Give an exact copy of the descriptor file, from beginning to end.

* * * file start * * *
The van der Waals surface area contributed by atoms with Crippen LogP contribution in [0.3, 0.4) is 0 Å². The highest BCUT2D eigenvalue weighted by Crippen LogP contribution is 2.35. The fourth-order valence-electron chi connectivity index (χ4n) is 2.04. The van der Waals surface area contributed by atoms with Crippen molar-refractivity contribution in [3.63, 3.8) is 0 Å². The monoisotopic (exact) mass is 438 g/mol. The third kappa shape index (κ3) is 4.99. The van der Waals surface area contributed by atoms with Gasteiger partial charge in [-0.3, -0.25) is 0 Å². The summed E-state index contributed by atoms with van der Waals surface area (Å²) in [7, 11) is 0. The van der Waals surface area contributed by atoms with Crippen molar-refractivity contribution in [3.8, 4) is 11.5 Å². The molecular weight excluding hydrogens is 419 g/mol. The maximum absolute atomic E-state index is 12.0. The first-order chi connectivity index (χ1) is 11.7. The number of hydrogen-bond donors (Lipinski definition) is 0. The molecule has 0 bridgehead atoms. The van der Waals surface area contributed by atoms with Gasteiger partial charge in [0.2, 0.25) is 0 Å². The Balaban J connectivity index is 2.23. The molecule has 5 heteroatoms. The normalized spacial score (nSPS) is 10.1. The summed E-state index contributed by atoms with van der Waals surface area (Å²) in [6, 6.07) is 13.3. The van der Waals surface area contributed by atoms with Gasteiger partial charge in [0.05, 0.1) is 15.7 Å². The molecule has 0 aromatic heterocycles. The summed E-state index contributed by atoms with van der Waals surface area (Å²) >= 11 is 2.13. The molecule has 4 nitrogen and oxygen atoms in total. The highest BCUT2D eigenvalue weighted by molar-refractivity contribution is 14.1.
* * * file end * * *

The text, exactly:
The van der Waals surface area contributed by atoms with Crippen LogP contribution in [0.3, 0.4) is 0 Å². The highest BCUT2D eigenvalue weighted by Crippen LogP contribution is 2.35. The fourth-order valence-electron chi connectivity index (χ4n) is 2.04. The van der Waals surface area contributed by atoms with Crippen molar-refractivity contribution in [3.63, 3.8) is 0 Å². The monoisotopic (exact) mass is 438 g/mol. The third kappa shape index (κ3) is 4.99. The van der Waals surface area contributed by atoms with Gasteiger partial charge in [-0.3, -0.25) is 0 Å². The summed E-state index contributed by atoms with van der Waals surface area (Å²) in [7, 11) is 0. The van der Waals surface area contributed by atoms with Crippen molar-refractivity contribution in [3.8, 4) is 11.5 Å². The molecular weight excluding hydrogens is 419 g/mol. The maximum absolute atomic E-state index is 12.0. The first-order chi connectivity index (χ1) is 11.7. The number of hydrogen-bond donors (Lipinski definition) is 0. The molecule has 0 bridgehead atoms. The van der Waals surface area contributed by atoms with Gasteiger partial charge in [0.2, 0.25) is 0 Å². The Balaban J connectivity index is 2.23. The molecule has 5 heteroatoms. The normalized spacial score (nSPS) is 10.1. The summed E-state index contributed by atoms with van der Waals surface area (Å²) in [6, 6.07) is 13.3. The van der Waals surface area contributed by atoms with Gasteiger partial charge in [0.05, 0.1) is 15.7 Å². The molecule has 0 aromatic heterocycles. The summed E-state index contributed by atoms with van der Waals surface area (Å²) >= 11 is 2.13. The molecule has 4 nitrogen and oxygen atoms in total. The highest BCUT2D eigenvalue weighted by molar-refractivity contribution is 14.1.